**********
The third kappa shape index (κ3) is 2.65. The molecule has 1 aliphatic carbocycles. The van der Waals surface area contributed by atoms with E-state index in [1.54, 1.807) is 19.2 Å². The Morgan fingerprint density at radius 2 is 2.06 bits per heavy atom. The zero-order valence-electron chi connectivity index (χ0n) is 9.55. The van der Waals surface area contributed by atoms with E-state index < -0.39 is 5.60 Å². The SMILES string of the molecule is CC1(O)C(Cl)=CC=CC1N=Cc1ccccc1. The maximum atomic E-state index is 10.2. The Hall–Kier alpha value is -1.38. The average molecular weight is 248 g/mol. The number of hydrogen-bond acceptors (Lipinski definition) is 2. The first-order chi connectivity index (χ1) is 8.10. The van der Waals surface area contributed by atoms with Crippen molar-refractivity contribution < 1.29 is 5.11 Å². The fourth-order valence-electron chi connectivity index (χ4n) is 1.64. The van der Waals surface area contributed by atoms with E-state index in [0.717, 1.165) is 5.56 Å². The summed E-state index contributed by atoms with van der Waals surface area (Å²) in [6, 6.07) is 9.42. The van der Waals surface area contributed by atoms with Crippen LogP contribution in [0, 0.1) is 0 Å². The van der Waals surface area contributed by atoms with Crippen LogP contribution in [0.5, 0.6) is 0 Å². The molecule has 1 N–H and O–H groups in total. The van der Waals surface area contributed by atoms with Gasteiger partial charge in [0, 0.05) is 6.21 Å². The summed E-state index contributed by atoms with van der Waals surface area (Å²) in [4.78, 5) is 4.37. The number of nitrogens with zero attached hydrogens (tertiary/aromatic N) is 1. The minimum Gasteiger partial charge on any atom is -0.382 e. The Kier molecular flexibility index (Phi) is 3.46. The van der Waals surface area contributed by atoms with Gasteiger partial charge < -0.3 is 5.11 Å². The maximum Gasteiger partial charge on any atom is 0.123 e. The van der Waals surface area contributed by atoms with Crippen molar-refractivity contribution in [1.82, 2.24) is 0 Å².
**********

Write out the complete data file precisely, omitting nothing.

The third kappa shape index (κ3) is 2.65. The molecule has 1 aliphatic carbocycles. The van der Waals surface area contributed by atoms with E-state index in [1.54, 1.807) is 19.2 Å². The Morgan fingerprint density at radius 2 is 2.06 bits per heavy atom. The zero-order valence-electron chi connectivity index (χ0n) is 9.55. The van der Waals surface area contributed by atoms with E-state index < -0.39 is 5.60 Å². The SMILES string of the molecule is CC1(O)C(Cl)=CC=CC1N=Cc1ccccc1. The maximum atomic E-state index is 10.2. The Hall–Kier alpha value is -1.38. The average molecular weight is 248 g/mol. The number of hydrogen-bond acceptors (Lipinski definition) is 2. The first-order chi connectivity index (χ1) is 8.10. The van der Waals surface area contributed by atoms with Crippen molar-refractivity contribution < 1.29 is 5.11 Å². The fourth-order valence-electron chi connectivity index (χ4n) is 1.64. The van der Waals surface area contributed by atoms with E-state index in [0.717, 1.165) is 5.56 Å². The summed E-state index contributed by atoms with van der Waals surface area (Å²) in [6, 6.07) is 9.42. The van der Waals surface area contributed by atoms with Crippen LogP contribution in [0, 0.1) is 0 Å². The van der Waals surface area contributed by atoms with Crippen LogP contribution in [0.5, 0.6) is 0 Å². The molecule has 1 N–H and O–H groups in total. The van der Waals surface area contributed by atoms with Gasteiger partial charge in [0, 0.05) is 6.21 Å². The summed E-state index contributed by atoms with van der Waals surface area (Å²) in [4.78, 5) is 4.37. The number of nitrogens with zero attached hydrogens (tertiary/aromatic N) is 1. The minimum Gasteiger partial charge on any atom is -0.382 e. The Kier molecular flexibility index (Phi) is 3.46. The van der Waals surface area contributed by atoms with Gasteiger partial charge < -0.3 is 5.11 Å². The maximum Gasteiger partial charge on any atom is 0.123 e. The van der Waals surface area contributed by atoms with Crippen molar-refractivity contribution in [1.82, 2.24) is 0 Å².